Martin Luther once said that a Christian is a beggar who knows where the bread line is. That’s about right. Who are we to look down our noses at non-Christians as if we did not share with them the same frail, needy humanity? If Christ Jesus, by His sheer grace and mercy, has opened your heart to see in Him the Father, it is not because of anything you have done. It is by His grace alone. if you have found the bread line, you are still a beggar.

 So, as I stood there that day amidst the incense I felt a kinship with those who were sending their hopes heavenward. And if I could I would tell each and every one of them that the crucified and risen Jesus is the face of the One who hears their  prayers. I would invite them into the bread line. This is what we want to say to those who share our need for God. 

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 “May the peace of God that passes all understanding keep your hearts and minds in Christ Jesus our Lord.”

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Proverbs 17:22

 

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“A cheerful heart is good medicine.”

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‘I don’t know if I should laugh or cry.’ Have you ever expressed this sentiment? God has given human beings the gift of laughter. He has also enabled us to cry. To know when to laugh and  to cry is a gift. In most cases, wherever possible, my vote is for laughter.

 Much that passes as humor in today’s popular culture is crude and viscous, taking delight either in the sufferings of others or in belittling others.  This is not the Christian way.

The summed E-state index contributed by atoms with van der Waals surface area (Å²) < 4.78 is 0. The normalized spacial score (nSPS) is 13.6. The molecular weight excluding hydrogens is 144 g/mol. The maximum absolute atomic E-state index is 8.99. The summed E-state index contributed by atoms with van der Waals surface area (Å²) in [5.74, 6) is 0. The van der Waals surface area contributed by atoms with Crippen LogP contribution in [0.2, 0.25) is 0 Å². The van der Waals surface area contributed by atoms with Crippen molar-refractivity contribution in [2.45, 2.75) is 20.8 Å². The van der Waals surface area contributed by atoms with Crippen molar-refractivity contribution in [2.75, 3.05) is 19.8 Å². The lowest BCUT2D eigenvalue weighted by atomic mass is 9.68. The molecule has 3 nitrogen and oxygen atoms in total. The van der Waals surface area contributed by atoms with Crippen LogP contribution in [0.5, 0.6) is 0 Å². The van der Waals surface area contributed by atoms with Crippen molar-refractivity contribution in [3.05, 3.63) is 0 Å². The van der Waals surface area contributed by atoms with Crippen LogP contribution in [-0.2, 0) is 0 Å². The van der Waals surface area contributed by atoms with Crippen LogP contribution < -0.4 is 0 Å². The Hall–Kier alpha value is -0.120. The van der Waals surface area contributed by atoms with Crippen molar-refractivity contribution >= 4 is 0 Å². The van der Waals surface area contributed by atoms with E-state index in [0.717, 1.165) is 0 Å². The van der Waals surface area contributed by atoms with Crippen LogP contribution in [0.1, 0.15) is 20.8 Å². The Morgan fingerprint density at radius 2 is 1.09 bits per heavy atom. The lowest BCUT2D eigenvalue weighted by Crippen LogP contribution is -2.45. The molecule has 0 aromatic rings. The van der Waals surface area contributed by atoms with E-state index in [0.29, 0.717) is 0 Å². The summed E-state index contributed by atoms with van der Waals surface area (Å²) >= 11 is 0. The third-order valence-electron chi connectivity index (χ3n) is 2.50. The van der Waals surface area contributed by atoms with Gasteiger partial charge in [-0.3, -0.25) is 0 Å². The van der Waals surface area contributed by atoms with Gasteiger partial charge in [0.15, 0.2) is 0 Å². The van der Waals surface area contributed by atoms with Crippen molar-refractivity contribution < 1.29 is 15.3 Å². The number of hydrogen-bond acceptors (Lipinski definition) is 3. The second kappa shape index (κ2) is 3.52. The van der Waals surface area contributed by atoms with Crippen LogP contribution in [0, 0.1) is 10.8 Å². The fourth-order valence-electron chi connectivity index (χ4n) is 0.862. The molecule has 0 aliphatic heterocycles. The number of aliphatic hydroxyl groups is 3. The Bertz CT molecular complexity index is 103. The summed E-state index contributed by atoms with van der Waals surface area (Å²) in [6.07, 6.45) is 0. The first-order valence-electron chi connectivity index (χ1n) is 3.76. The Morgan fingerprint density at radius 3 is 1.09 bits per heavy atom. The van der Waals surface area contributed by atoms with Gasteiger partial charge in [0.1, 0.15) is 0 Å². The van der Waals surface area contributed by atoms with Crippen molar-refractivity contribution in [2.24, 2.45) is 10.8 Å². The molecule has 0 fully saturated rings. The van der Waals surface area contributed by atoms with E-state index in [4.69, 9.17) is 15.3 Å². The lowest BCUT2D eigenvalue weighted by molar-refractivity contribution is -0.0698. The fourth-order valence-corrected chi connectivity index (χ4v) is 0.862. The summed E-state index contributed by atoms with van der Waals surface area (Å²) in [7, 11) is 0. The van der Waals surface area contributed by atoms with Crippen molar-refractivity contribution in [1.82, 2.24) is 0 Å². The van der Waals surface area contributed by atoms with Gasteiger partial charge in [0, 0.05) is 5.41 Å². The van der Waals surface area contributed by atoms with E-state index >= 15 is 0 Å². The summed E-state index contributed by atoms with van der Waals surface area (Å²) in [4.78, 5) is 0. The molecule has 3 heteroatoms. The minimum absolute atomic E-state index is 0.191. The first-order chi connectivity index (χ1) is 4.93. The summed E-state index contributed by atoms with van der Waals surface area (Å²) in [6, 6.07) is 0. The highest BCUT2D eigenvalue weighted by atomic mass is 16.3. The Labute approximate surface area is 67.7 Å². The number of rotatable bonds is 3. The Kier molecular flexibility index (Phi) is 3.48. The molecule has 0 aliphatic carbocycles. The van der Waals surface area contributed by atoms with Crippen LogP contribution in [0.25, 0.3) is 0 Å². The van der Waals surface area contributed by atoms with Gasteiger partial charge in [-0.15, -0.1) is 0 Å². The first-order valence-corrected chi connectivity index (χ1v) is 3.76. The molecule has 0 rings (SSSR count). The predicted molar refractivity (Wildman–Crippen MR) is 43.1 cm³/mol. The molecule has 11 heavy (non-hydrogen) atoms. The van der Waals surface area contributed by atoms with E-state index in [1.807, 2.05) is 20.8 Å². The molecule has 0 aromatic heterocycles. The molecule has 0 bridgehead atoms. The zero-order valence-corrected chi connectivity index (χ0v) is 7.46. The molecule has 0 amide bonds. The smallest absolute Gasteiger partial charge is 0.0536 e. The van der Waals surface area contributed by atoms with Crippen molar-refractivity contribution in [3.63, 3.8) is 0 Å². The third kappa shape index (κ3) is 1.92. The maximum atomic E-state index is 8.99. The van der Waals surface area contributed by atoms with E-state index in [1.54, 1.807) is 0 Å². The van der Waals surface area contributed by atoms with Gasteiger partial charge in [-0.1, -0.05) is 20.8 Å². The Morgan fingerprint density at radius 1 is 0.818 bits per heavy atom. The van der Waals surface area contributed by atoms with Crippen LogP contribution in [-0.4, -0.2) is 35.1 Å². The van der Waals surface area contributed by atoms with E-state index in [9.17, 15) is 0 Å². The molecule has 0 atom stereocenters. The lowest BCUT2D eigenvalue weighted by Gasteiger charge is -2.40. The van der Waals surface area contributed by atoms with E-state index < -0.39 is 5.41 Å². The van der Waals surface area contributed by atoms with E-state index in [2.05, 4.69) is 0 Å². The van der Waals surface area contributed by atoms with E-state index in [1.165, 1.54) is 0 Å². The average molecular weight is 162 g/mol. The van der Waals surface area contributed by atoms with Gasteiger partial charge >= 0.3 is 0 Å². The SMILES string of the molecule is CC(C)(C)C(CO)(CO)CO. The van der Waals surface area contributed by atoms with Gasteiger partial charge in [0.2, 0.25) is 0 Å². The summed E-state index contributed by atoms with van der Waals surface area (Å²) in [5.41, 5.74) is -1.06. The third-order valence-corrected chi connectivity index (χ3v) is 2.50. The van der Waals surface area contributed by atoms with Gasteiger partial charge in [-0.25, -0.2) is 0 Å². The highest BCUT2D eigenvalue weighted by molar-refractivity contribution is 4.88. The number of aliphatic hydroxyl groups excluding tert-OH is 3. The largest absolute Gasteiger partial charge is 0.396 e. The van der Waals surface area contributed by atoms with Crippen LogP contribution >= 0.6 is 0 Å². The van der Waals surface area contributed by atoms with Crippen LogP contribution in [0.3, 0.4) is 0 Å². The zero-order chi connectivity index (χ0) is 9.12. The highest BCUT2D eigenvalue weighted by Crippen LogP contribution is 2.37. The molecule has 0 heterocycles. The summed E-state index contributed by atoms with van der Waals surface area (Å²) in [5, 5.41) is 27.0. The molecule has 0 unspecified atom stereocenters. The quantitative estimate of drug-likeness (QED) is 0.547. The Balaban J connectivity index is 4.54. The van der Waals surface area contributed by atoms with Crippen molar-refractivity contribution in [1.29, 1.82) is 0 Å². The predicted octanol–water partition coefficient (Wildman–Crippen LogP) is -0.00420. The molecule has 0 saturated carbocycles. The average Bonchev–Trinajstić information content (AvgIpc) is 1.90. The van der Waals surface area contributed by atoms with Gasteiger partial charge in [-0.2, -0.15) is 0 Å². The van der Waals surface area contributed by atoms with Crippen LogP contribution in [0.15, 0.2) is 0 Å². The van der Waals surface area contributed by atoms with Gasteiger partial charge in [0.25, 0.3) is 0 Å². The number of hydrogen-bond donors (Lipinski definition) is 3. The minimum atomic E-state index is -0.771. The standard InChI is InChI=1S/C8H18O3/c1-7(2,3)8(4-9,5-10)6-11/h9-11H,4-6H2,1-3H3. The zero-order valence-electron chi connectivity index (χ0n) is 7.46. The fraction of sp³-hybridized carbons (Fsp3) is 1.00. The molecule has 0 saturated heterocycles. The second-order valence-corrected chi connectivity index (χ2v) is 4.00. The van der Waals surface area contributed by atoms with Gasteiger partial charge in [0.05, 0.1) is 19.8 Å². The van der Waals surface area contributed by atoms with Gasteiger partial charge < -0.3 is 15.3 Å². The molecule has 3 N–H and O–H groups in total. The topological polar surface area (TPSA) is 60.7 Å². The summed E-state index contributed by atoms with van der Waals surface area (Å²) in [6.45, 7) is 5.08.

People who can laugh at themselves take the world seriously but not too seriously. They are aware of the gap between what the world ought to be and the way it is, between what they ought to be and the way they are, but they do not give in to cynicism. This insight reaches deeply into our experience of life as people of  faith. We are fallen creatures in a fallen world. The entire creation, including you and me, have been damaged by the presence of evil. We will always fall short of perfection, no matter how hard we try.

 At times, if we have any sensitivity at all, we must grieve over this condition even to the point of shedding tears. That is apporpriate. At the same time Christians live in the light of God’s grace and forgiveness. “Though your sins are like scarlet, I will make them white as snow”, the Bible tells us. In Christ Jesus God has closed the gap between what we ought to be and what we are. He declares us to be righteous in Christ, sees us as His sons and daughters.